“For I am hard-pressed between the two, having a desire to depart and be with Christ, which is far better” (Philippians 1:23).
Paul’s is not saying here that he will go to be with Christ as soon as he dies. His words here have to be understood in relation with his other statements where he clearly refers to death as a sleep and that the dead are unconscious in their graves till they are awakened at Resurrection Day. “Behold, I tell you a mystery: We shall not all sleep, but we shall all be changed” (1 Cor. 15:51); “But I do not want you to be ignorant, brethren, concerning those who have fallen asleep, lest you sorrow as others who have no hope. For if we believe that Jesus died and rose again, even so God will bring with Him those who sleep in Jesus” (Thessalonians 4:13–15).
Jesus taught that death is an unconscious state of sleep. Jesus said, “When He came in, He said to them, “Why make this commotion and weep? The child is not dead, but sleeping” (Mark 5:39). And concerning His dead friend Lazarus, he confirmed, “These things He said, and after that He said to them, “Our friend Lazarus sleeps, but I go that I may wake him up” (John 11:11).
The scriptures say that in death, humans are totally unconscious with no activity or knowledge of any kind. After death a person: returns to dust (Psalms 104:29), knows nothing (Ecclesiastes 9:5), possesses no mental powers (Psalms 146:4), has nothing to do with anything on earth (Ecclesiastes 9:6), does not live (2 Kings 20:1), waits in the grave (Job 17:13), and continues not (Job 14:1, 2) til the resurrection. For more on the state of the Dead, check the following link: https://bibleask.org/bible-answers/112-the-intermediate-state/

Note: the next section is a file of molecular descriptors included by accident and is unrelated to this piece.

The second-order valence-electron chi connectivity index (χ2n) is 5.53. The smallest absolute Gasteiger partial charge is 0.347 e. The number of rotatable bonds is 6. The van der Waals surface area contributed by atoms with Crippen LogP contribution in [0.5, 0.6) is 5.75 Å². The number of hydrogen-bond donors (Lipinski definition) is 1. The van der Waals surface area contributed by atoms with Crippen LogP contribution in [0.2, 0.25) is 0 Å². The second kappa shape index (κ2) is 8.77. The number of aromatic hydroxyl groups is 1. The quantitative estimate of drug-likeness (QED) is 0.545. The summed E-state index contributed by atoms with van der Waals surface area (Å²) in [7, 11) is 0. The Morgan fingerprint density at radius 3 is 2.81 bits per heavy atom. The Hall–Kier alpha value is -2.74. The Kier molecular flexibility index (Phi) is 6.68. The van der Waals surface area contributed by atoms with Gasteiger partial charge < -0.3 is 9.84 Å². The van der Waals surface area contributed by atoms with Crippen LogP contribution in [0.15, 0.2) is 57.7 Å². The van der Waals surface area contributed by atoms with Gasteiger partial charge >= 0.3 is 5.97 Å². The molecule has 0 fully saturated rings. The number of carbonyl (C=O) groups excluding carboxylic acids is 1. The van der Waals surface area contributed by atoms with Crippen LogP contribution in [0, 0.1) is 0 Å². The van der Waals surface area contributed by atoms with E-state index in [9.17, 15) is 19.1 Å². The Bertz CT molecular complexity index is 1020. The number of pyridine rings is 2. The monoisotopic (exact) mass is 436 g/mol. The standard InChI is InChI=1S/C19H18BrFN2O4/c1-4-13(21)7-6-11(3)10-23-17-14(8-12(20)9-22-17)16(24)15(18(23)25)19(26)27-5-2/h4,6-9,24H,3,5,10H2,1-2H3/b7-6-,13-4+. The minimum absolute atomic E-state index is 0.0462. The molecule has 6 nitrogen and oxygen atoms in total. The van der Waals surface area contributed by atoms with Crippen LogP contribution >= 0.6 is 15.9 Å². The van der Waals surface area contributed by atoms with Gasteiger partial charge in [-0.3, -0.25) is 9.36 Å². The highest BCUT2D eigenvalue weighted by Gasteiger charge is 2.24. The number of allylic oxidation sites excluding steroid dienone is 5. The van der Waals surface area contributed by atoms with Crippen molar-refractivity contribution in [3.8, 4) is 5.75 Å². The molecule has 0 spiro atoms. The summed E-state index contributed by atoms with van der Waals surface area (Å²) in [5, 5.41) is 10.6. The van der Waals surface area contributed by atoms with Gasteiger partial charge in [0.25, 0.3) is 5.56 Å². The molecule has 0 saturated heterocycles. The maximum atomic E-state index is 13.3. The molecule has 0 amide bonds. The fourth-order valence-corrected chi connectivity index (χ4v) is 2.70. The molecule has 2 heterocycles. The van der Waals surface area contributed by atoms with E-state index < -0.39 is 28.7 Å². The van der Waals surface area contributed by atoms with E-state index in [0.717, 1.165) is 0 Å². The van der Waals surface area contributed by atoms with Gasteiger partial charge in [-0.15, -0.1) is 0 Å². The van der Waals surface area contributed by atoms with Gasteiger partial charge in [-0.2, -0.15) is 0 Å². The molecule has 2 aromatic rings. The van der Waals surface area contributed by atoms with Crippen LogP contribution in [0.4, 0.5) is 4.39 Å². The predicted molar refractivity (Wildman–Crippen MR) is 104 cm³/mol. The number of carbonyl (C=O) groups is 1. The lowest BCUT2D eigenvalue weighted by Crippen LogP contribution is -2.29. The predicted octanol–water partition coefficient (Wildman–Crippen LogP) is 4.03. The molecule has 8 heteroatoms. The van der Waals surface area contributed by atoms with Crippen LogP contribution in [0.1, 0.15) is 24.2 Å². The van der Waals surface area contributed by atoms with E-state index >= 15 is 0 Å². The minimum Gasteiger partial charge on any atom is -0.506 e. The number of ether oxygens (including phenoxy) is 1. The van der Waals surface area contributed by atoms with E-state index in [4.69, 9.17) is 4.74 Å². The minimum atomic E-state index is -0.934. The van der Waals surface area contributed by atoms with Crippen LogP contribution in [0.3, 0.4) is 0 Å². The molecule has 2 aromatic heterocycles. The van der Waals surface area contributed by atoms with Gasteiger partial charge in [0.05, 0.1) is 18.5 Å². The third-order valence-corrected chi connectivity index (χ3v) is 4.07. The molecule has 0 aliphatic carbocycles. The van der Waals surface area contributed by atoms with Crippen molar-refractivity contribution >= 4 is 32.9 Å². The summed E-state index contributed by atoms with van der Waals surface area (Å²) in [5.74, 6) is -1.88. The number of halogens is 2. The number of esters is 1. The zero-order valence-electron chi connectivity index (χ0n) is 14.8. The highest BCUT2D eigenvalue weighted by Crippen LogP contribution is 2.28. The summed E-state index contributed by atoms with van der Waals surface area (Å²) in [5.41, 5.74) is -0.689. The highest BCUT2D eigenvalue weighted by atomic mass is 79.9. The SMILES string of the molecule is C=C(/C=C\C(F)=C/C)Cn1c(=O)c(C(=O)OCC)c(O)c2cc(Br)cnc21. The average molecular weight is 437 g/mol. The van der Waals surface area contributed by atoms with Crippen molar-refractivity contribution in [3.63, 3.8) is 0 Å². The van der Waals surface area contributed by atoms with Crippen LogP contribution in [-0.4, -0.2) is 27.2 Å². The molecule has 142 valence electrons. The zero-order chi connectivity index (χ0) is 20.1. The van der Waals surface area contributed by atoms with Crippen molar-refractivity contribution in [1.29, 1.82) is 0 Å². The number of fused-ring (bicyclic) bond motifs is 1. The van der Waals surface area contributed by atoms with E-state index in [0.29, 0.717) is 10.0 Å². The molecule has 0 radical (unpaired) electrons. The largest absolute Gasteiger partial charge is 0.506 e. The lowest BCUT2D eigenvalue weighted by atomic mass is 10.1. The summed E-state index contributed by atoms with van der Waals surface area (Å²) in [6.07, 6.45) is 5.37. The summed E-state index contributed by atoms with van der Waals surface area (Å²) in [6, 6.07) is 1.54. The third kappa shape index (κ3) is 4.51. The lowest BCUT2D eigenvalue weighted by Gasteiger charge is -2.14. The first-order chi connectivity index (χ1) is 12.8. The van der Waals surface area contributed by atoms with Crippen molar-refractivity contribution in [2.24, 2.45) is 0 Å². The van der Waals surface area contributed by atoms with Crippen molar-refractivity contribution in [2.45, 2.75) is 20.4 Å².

So, in Philippians 1:23, Paul is not giving a doctrinal explanation of what happens at death, he is simply showing his deep “desire,” to leave his present troubled life and to be with Christ without reference to a lapse of time that may occur between these two events. Sincere Christians of all ages have had this same desire, without necessarily expecting to be immediately into the Savior’s presence when their eyes have closed in death. Since there is no consciousness in death, and no awareness of time, the resurrection morning will seem to the departed one as occurring the moment after his death.
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In His service,